Labor And Industrial Policy

Labor And Industrial Policy

The main question Mr. Rogow sets out to answer is whether the British Labor Party, when in power, was able to influence significantly the structure, psychology, and objectives of British industry. The author has selected an area for analysis in which performance, I believe by necessity, was bound to fall far short of the socialist goal. This appears to me due to the fact that there never existed a clear-cut socialist industrial policy; or that, if it existed, it was increasingly recognized as conflicting with other (and profounder) goals.

Socialism in industry had traditionally been associated with higher wages, workers’ participation, more efficient use of productive resources, public ownership and central planning. The dilemma which emerged when the Labor Government attempted to implement these multiple goals rested on the apparent impossibility of combining high productivity (industrial efficiency) and high wages on one hand with workers’ control (or extensive participation) on the other; on the impossibility of engaging in extensive central planning without creating a massive bureaucracy.

Mr. Rogow analyzes carefully the (largely successful) resistance of the spokesmen for private industry to inroads by public authority on their managerial sphere of action. Valuable as his analysis is, it misses the more fundamental point in explaining the lagging impetus and enthusiasm which the Labor Government (and Party) has shown since 1950. The paralysis of will originated primarily within the ranks of Labor itself and it was based on the loss of the original innocent assurance that in public ownership and planning were to be found the keys to economic abundance, “socialist” freedom, a “new social ethic.”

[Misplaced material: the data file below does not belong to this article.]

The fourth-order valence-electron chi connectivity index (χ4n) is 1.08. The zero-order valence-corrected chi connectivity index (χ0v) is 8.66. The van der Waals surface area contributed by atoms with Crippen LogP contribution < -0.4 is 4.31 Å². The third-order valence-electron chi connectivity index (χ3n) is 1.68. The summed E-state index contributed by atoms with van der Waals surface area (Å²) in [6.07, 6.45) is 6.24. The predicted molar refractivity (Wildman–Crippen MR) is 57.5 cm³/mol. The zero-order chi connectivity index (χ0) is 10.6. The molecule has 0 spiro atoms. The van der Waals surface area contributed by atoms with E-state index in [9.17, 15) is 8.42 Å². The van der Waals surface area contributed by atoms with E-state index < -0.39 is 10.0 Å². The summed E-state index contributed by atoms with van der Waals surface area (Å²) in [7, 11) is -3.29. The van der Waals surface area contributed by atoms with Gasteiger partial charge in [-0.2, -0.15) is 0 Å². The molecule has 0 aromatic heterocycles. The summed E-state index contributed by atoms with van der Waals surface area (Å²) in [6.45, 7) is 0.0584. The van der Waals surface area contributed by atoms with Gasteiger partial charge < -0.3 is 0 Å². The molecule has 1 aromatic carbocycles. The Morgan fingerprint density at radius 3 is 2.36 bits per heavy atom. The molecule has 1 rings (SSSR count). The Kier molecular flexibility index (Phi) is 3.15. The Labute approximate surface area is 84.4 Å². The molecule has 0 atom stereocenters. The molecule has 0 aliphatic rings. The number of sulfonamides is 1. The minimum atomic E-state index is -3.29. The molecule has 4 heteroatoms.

If it could be shown—and by 1950 it largely had—that nationalization was not inherently more efficient than private ownership under public supervision (as in the British steel industry); that workers’ participation was as difficult in public as in private enterprises, and that the imperatives of large-scale industrial production (involving managerial authority, wage differentials, and monetary incentives) prevented any fundamental transformation of bourgeois values, where then was the urgent impetus for further nationalization to come from? It is my conviction that, had the Labor Government been able to make out a convincing case for further nationalization—convincing primarily to its own adherents—by pointing either to increased efficiency or to the requirements of social justice, it would have been able to overcome the resistance of its opponents and to obtain the (more or less reluctant) cooperation of the managerial strata which, Mr. Rogow admits, it needed for implementing the transfer to public ownership.

The author repeatedly criticizes the Labor Government for failing to educate and train proletarian and socialist replacements for bourgeois managers. I believe ...

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